After I rolled them (and tried a few...ahem...), we moved their tea party to the kitchen table and shared some puffs that were quickly renamed "yummy yum yum yums" by all of us. 

Highly recommend this recipe. Jon and I both think the "muffins" would make great cupcakes or would be awesome warm with jam. I froze the ones we didn't eat and am already looking forward to warming them Saturday morning. Yes.

(And oh my gosh, a year later I've finally written a cooking post! More to come as I've been cooking more these last few months...I just keep finding my way...)

snow and pizza (the story of today)

liz lamoreux

This was going to be a post about the stew and soup I made this weekend (both really really good), but then we had this delightful day that included playing in the snow and making pizza and dancing in the kitchen and coloring and lots of toddler giggles as snow continued to fall outside, so I am sharing this story + recipe instead.*

(More than Just a) Simple Pizza: A Cooking Experience

Before you begin to make this simple pizza, set the scene. Having music on is a very good thing. (Current favorite is radioIO Acoustic Café using the Pocket Tunes App for ipod/iphone.) Then have your family nearby so you are reminded that you are making this meal for people you love. Of course, being totally solo in the kitchen singing along with Adele is an equally delicious way to approach this meal, and since this pizza isn't huge, it would be perfect for dinner for one and then lunch the next day. 

Then, take premade pizza dough from the fridge, remove it from the bag, and let it sit for 20 minutes on a floured surface. (My friend Christine recently mentioned that Trader Joe’s has a great pizza dough in their refrigerated section, so we tried it today. It is awesome! Your local store should have Pillsbury or another brand near the pre-made cookie dough if you don't have Trader Joe's nearby.)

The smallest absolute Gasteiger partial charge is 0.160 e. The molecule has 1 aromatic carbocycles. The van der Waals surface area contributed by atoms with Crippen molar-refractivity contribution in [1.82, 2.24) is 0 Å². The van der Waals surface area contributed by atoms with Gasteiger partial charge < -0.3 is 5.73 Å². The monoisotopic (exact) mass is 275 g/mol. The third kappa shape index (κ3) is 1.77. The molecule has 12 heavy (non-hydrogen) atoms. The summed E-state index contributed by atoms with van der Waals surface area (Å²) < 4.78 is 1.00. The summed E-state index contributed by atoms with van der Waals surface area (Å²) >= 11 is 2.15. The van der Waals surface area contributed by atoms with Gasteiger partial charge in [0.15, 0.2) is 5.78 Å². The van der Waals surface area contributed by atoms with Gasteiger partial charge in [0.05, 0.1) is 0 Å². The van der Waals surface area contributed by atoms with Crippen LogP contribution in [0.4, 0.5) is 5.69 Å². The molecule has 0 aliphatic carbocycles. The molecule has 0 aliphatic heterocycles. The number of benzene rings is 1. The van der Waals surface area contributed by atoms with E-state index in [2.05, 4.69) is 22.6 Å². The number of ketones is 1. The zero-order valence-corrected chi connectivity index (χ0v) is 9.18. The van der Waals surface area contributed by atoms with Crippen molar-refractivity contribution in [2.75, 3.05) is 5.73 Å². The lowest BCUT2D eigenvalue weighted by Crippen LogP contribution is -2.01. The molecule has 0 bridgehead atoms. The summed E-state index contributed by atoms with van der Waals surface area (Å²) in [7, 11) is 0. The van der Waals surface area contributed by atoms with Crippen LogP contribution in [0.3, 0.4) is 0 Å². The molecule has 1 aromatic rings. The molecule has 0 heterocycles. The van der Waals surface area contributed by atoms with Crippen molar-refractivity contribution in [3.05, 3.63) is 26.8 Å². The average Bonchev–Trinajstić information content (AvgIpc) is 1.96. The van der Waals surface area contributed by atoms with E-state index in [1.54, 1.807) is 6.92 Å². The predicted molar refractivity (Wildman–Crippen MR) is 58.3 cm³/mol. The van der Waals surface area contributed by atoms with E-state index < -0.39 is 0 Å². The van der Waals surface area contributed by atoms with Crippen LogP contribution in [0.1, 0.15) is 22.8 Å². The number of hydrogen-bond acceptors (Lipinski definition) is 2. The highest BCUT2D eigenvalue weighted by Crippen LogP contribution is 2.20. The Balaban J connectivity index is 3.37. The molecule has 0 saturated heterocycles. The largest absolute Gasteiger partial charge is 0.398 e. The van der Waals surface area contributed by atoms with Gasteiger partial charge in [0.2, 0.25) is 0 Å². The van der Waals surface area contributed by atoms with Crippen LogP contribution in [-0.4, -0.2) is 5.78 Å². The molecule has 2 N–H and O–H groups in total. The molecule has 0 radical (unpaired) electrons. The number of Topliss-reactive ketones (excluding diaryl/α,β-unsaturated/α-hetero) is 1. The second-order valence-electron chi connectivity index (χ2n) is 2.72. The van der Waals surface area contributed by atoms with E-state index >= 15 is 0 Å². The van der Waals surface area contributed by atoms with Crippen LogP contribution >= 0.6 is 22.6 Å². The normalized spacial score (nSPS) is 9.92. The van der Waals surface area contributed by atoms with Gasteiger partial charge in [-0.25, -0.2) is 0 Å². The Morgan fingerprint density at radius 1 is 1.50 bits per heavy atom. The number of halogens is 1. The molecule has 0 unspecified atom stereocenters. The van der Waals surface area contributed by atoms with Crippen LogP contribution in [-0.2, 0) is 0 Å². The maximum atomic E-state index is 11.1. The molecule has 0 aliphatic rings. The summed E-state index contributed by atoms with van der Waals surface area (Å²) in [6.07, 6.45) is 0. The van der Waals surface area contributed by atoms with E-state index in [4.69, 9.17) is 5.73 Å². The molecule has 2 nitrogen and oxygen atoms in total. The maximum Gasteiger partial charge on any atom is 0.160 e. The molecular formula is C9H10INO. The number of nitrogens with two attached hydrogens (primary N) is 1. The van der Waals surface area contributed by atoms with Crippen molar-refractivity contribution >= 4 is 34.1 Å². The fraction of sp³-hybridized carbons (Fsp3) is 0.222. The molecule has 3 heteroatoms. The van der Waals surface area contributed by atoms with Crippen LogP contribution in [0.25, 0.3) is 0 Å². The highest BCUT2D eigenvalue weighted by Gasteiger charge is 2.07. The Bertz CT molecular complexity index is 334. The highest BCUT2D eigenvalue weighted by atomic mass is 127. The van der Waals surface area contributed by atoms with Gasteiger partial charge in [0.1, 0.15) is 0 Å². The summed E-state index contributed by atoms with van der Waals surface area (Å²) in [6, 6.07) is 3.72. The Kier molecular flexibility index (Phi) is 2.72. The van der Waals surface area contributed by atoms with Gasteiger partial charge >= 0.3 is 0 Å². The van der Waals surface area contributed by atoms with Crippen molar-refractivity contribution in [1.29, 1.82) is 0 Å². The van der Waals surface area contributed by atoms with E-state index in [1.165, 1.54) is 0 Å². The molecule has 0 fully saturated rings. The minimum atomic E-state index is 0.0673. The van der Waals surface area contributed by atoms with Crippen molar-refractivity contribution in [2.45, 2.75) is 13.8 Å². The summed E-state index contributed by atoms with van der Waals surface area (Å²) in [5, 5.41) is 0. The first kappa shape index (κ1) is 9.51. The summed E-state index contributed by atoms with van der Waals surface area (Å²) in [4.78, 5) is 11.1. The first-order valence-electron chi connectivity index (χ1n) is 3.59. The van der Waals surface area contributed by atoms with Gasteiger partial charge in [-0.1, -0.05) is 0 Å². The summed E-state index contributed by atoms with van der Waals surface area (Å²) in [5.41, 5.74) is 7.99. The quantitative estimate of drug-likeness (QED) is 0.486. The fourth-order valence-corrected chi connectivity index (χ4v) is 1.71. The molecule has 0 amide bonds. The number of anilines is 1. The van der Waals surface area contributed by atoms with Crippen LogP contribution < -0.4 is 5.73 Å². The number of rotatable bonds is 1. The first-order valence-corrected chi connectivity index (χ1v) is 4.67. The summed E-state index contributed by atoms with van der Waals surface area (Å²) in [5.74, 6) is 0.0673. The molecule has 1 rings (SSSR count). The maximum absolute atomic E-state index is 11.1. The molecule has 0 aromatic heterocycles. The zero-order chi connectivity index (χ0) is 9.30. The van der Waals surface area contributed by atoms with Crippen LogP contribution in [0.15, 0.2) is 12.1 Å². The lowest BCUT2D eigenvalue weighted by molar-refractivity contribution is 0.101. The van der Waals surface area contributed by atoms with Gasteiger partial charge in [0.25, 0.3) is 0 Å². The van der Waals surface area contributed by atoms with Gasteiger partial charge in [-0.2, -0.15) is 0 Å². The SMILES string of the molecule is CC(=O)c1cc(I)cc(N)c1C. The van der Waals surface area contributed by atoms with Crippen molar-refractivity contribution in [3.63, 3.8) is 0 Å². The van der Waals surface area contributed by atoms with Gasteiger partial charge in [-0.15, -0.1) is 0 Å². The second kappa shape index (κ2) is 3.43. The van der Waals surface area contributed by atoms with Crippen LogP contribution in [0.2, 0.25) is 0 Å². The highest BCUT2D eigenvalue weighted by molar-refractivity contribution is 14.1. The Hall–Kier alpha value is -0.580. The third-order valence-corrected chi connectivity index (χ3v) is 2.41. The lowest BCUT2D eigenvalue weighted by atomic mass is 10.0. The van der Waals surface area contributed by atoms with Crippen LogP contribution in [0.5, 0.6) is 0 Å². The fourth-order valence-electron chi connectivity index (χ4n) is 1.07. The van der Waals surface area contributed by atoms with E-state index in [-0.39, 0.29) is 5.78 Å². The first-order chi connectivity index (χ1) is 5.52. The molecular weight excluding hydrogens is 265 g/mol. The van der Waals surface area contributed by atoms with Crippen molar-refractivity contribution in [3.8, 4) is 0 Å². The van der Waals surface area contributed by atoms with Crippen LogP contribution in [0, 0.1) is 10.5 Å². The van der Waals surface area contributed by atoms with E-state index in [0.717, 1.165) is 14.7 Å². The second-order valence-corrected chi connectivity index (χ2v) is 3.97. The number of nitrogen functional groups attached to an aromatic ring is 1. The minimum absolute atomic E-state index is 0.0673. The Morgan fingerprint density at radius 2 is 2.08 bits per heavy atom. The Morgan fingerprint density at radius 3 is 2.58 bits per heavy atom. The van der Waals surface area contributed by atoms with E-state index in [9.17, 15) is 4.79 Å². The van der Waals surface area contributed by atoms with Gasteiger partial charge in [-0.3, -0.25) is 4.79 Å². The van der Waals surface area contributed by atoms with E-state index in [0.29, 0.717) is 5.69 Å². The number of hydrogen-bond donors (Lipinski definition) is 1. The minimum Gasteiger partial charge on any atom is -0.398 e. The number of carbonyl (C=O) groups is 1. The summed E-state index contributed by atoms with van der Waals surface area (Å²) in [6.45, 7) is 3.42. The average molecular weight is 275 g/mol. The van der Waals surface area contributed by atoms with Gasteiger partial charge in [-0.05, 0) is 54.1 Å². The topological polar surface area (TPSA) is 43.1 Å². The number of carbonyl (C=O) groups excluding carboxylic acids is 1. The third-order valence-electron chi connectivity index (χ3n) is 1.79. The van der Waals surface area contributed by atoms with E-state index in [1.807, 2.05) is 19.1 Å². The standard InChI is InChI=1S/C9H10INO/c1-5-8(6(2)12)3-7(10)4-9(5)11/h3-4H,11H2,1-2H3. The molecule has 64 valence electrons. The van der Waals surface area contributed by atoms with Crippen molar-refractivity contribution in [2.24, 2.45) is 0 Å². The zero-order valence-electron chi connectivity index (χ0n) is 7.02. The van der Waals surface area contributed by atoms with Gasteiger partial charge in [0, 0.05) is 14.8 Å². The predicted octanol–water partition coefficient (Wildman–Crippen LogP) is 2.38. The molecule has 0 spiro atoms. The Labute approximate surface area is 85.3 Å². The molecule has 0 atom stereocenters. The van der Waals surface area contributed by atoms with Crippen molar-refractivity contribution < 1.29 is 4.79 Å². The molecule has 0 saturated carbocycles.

Preheat oven to 450.

Next, gather your toppings. Cut up your veggies; then find the cheese you want to use and put it in a pretty bowl just because it makes you happy. When someone says, “We are going to have more cheese than that, right?” you can reassure him that yes, we will but this bowl looks pretty for photos

At this point you might realize you have 12 minutes until your 20 minutes are up. Here are some options:

a) Dance with your family in the kitchen to a song or two.
b) Fill one more grocery sack with items from your cabinet full of too many glasses and put on the porch to take to Goodwill.
c) Give your one year old her very first orange pepper slice and then proceed to feed her about 10 more pieces because she keeps saying, “good!”
d) Begin to clear the table of all your beading supplies so you can sit at it to eat.
e) All the above (as you realize 12 minutes is much longer than you think).
f) Make a quick salad that would pair nicely with pizza and give you more greens. (Next time. Yes. Next time)

Now you are ready to roll out the dough onto a floured surface. It is a good idea to let go of having a round pizza, especially if the surface you are using is rectangular. (And when you cook it, it somehow finds its way to being mostly round. Of course, later I thought about how I would roll it out on the pizza stone next time. Ahem.) And if someone stronger than you is around and offers to roll it for you, well, say yes. (It wasn’t that hard though and reminded me of standing at the window at Noble Romans watching teenagers make pizza decades ago.)


(Now this next step is one you should insert up there right before “dance with your family,” but when it comes at this point instead, give yourself permission to roll with it.) Next, remember that you have chicken sausage in the fridge that you want to add to the pizza. 

Cook the sausage if you are adding it. If someone else is cooking it (thanks Jonny), you might be able to wire-wrap 10 beads and dance with your daughter.